James Hoffa and Ken Hall are publicly at odds as the IBT and the Central States Pension Fund are lining up behind competing proposals to address the Teamster pension crisis.
Just days ago, the International Union unveiled a pension legislation proposal, which was touted in the media by IBT Vice President John Murphy, Hoffa’s point man on the pension crisis.
But yesterday General Secretary-Treasurer Ken Hall told a major meeting of Teamster local officers that the Hoffa-Murphy plan “is not going to work,” and that he supports legislation that is being promoted by UPS with support of the Central States Fund.
The pension blockbuster and Hoffa-Hall split occurred on June 1 at a major meeting of Teamster local officers from the Central and Southern regions in Chicago, where Central States Director Thomas Nyhan briefed officers on the proposal which would cut current and future pensions by 20%, and secure a long-term funding stream for pension payments.
Under the proposal, the federal government would provide a multi-billion dollar loan to Central States (and other troubled plans) at a low interest rate of one percent.
The loan would allow Central States to stabilize and rebuild its assets over time, with benefits paid out from the loan.
The proposal, which would need approval by Congress, was originally put forward by UPS. The federal government currently has over $1.1 trillion in outstanding loans to private entities.
Nyhan reported that Central States has run the numbers and concluded that Hoffa’s pension plan would not work, and that the proposal put forward by UPS could work.
Three years into the pension crisis, the Hoffa-Hall administration is in chaos, with Hoffa promoting one plan and Hall openly criticizing it and promoting another.
Not a single Teamster official at the Central States meeting spoke in defense of the IBT’s plan.
Fred Zuckerman told the meeting that time is running out and that a plan is needed that will save Teamster retirement benefits and the pension funds.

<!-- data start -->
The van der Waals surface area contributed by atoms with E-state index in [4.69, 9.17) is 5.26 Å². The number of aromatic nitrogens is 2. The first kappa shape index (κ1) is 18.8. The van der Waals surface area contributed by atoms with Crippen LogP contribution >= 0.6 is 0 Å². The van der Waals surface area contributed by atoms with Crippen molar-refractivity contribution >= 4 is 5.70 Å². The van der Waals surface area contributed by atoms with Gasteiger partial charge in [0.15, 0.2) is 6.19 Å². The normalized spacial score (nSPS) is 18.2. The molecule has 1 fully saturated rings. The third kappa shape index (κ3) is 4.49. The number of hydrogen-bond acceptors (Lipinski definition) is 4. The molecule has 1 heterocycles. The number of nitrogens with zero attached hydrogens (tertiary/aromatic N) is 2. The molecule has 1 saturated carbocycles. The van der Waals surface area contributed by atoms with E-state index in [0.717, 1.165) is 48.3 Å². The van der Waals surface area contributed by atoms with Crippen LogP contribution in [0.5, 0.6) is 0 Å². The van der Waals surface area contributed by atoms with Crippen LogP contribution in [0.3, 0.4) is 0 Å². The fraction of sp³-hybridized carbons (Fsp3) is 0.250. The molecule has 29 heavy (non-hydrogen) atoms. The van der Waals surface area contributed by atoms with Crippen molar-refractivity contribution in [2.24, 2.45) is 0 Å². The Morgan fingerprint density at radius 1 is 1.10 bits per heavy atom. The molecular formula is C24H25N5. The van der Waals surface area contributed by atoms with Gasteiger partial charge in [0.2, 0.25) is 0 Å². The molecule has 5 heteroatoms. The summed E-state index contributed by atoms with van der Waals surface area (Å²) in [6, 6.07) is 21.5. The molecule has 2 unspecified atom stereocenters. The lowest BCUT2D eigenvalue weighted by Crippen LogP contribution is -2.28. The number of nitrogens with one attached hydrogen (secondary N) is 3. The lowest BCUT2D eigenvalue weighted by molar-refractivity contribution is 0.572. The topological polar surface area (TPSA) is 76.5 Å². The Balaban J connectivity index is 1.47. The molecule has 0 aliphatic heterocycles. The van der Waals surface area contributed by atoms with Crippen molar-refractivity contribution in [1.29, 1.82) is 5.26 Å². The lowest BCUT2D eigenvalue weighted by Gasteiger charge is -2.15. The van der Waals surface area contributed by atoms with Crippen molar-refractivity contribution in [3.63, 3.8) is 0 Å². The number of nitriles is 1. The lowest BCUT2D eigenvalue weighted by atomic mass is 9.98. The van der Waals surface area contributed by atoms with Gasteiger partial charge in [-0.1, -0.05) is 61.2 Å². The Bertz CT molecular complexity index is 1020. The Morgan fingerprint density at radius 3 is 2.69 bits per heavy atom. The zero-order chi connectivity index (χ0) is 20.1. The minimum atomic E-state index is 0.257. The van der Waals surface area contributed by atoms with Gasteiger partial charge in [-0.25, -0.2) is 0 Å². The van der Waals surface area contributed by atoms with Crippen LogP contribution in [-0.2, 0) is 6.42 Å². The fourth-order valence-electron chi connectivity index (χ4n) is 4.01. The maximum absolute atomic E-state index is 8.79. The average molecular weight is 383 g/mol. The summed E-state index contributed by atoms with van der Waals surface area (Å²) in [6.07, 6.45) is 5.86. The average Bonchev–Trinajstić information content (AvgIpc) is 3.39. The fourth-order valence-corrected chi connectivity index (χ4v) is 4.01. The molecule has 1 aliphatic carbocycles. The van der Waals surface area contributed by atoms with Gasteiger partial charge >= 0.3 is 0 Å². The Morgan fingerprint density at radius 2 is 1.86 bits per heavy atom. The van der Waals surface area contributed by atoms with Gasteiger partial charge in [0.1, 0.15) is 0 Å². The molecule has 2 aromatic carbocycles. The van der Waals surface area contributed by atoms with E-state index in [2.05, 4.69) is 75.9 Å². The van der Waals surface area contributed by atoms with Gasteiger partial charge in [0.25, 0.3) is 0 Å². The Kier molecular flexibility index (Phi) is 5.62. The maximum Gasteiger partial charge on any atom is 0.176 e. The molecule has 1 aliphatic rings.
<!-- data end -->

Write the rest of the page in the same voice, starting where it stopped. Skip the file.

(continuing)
Zuckerman said he would support a fair plan, but that Teamster officers, members and retirees needed to see the details to be able to evaluate if the proposal would work and how it would affect members and retirees and the fund.
In a statement released today, Zuckerman said:
“Four hundred thousand Teamsters in the Central States are at risk of losing their pensions and tens of thousands of Teamsters in other funds face the threat of pension cuts. The clock is ticking to find solutions to the pension crisis and at this critical hour the Hoffa-Hall administration is at odds and in disarray,” Zuckerman said.
“This is worse than weak leadership. It is a betrayal on one of the most profound crises facing Teamster members, retirees and their families, said Zuckerman.”
“Teamsters and retirees have the right to the details about proposed plans to address the pension crisis,” Zuckerman said. “The pension crisis needs a solution and we will support a viable solution.”
Pension advocates -- including TDU, the National United Committee to Protect Pensions, the Pension Rights Center, the AARP and others – are backing the Keep Our Pension Promises Act (KOPPA) as the best solution, which protect all earned pensions.
We realize compromise will likely be required to get a solution, but we start from the point of defending hard-earned pensions.